As I walk to class, I notice the woman walking in front of me and think to myself, "This is my chance." My chance to follow this woman for a few minutes while she walks the same route I do to Drexel University's campus in order to complete the assignment. I could easily take out my phone, snap a few stealthy photos, and follow her to her destination. I could tell she was student due to her backpack. She had black tights, boots, and a medium-heavy jacket on with her hair in a ponytail. It would be an easy follow and a completed project; however, I could not find myself to take out my phone and watch. I also found myself not being able to stare at her anymore because I felt uncomfortable on her behalf. Why?
According to Jean Baudrillard, the art of following anyone is like a mirror. You lose the sense of yourself by "being absent" and following the other's path. The path means something to the creator, but it means nothing to the follower. While I followed that woman for a few minutes, I was too distracted with my own concerns and make-believing the woman's concerns that I was not able to think of the path I was following. While the follower shoots the photos, they are supposed to leave their path "untraceable." The follower was never there. This whole concept makes me feel uncomfortable. I am bothered that I am consuming her public space. I was following her path and I was supposed to document that path by taking a photo, but I was not able to bring myself to take those photos. I put myself within the path-creator's shoes. I would not like someone to take photos of me while being unaware of the follower's presence. I believe it is an invasion of personal space, even though she is walking on a public sidewalk and it's legal to do. But the pre-existing thought that I was going to follow this woman to her destination did not sit right with me because it felt too personal.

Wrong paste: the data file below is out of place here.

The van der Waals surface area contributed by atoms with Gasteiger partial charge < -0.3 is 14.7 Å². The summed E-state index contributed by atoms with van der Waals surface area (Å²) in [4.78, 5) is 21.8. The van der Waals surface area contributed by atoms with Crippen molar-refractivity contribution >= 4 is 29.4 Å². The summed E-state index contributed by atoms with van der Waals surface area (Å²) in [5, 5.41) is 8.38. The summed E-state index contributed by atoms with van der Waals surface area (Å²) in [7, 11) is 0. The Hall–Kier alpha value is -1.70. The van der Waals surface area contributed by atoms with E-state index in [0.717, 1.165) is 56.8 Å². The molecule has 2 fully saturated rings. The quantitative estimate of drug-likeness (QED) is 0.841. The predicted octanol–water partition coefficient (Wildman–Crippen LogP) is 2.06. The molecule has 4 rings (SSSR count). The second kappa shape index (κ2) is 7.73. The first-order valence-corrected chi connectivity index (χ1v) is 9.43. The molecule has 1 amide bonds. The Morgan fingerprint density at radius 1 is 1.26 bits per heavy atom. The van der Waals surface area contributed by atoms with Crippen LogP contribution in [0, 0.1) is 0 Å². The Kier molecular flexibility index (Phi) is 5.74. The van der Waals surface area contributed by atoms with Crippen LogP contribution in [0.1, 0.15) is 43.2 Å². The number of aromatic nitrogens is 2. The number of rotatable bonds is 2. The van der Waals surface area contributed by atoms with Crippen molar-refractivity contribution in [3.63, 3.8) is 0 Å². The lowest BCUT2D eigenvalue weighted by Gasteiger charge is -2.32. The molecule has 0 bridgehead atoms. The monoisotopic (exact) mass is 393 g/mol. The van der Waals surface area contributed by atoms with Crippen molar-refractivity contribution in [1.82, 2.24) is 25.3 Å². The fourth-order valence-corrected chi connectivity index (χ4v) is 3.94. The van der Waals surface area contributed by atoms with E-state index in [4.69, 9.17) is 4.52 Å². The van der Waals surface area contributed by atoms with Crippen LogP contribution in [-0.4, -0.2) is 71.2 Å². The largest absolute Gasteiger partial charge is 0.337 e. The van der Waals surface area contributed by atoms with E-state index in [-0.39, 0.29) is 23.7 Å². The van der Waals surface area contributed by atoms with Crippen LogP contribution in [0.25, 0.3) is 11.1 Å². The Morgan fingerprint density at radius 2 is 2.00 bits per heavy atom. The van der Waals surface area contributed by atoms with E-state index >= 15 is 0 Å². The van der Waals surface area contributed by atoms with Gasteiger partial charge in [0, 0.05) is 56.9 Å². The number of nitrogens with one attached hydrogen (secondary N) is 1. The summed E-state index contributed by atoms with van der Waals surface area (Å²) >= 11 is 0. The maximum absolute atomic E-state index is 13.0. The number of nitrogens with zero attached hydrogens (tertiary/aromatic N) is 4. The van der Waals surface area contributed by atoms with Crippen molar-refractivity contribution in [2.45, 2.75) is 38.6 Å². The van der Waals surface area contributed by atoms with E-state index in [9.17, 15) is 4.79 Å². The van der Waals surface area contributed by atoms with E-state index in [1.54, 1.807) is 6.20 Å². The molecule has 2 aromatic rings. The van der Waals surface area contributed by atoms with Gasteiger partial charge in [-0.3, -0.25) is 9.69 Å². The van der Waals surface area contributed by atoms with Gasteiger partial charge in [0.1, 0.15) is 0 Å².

The woman's path was becoming untraceable by my footsteps. I was conquering her path and becoming her real-life shadow. Another idea that Jean Baudrillard brings up is that "shadowing" can bring an element of surprise. When the person turns around, do they notice that they have been followed? If I was being followed, I automatically think in terms of the dark side of following. Maybe I watched too many Law and Order episodes, but when I feel I am being followed, I automatically think of danger. Baudrillard compares the "shadow" as protection from the sun. However, I see the shadow as or the follower as an invader of your public space.
Mattress Factory: Traces of Memory by Chiharu Shiota